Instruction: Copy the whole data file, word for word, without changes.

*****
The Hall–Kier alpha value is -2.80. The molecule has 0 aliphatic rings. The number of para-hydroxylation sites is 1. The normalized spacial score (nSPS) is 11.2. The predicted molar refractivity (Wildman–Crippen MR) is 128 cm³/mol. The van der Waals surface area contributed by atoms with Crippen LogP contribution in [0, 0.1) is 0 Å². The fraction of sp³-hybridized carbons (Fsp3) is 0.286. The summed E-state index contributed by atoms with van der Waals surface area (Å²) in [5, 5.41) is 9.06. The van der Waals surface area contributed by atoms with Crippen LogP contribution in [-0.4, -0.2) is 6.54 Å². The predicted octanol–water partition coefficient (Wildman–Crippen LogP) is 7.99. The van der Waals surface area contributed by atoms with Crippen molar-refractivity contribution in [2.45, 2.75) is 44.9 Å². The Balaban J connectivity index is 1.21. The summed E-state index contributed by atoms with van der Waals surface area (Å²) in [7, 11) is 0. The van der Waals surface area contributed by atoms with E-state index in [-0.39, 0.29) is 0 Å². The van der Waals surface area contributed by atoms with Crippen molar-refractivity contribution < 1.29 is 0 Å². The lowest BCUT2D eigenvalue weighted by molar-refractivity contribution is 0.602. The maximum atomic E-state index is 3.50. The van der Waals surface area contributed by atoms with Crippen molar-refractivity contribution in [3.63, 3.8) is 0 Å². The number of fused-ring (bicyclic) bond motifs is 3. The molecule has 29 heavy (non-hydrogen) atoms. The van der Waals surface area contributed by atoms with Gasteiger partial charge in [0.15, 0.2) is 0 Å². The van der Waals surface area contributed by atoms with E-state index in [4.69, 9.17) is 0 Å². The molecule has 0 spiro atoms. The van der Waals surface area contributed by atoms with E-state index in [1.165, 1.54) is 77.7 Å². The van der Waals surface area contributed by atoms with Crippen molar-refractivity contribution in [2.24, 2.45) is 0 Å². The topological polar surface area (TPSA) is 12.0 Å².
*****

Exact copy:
The Hall–Kier alpha value is -2.80. The molecule has 0 aliphatic rings. The number of para-hydroxylation sites is 1. The normalized spacial score (nSPS) is 11.2. The predicted molar refractivity (Wildman–Crippen MR) is 128 cm³/mol. The van der Waals surface area contributed by atoms with Crippen LogP contribution in [0, 0.1) is 0 Å². The fraction of sp³-hybridized carbons (Fsp3) is 0.286. The summed E-state index contributed by atoms with van der Waals surface area (Å²) in [5, 5.41) is 9.06. The van der Waals surface area contributed by atoms with Crippen LogP contribution in [-0.4, -0.2) is 6.54 Å². The predicted octanol–water partition coefficient (Wildman–Crippen LogP) is 7.99. The van der Waals surface area contributed by atoms with Crippen molar-refractivity contribution in [2.45, 2.75) is 44.9 Å². The Balaban J connectivity index is 1.21. The summed E-state index contributed by atoms with van der Waals surface area (Å²) in [7, 11) is 0. The van der Waals surface area contributed by atoms with E-state index in [-0.39, 0.29) is 0 Å². The van der Waals surface area contributed by atoms with Crippen molar-refractivity contribution < 1.29 is 0 Å². The lowest BCUT2D eigenvalue weighted by molar-refractivity contribution is 0.602. The maximum atomic E-state index is 3.50. The van der Waals surface area contributed by atoms with Crippen molar-refractivity contribution in [3.63, 3.8) is 0 Å². The number of fused-ring (bicyclic) bond motifs is 3. The molecule has 29 heavy (non-hydrogen) atoms. The van der Waals surface area contributed by atoms with Gasteiger partial charge in [0.15, 0.2) is 0 Å². The van der Waals surface area contributed by atoms with E-state index in [4.69, 9.17) is 0 Å². The molecule has 0 spiro atoms. The van der Waals surface area contributed by atoms with E-state index in [1.165, 1.54) is 77.7 Å². The van der Waals surface area contributed by atoms with Crippen molar-refractivity contribution in [2.24, 2.45) is 0 Å². The topological polar surface area (TPSA) is 12.0 Å².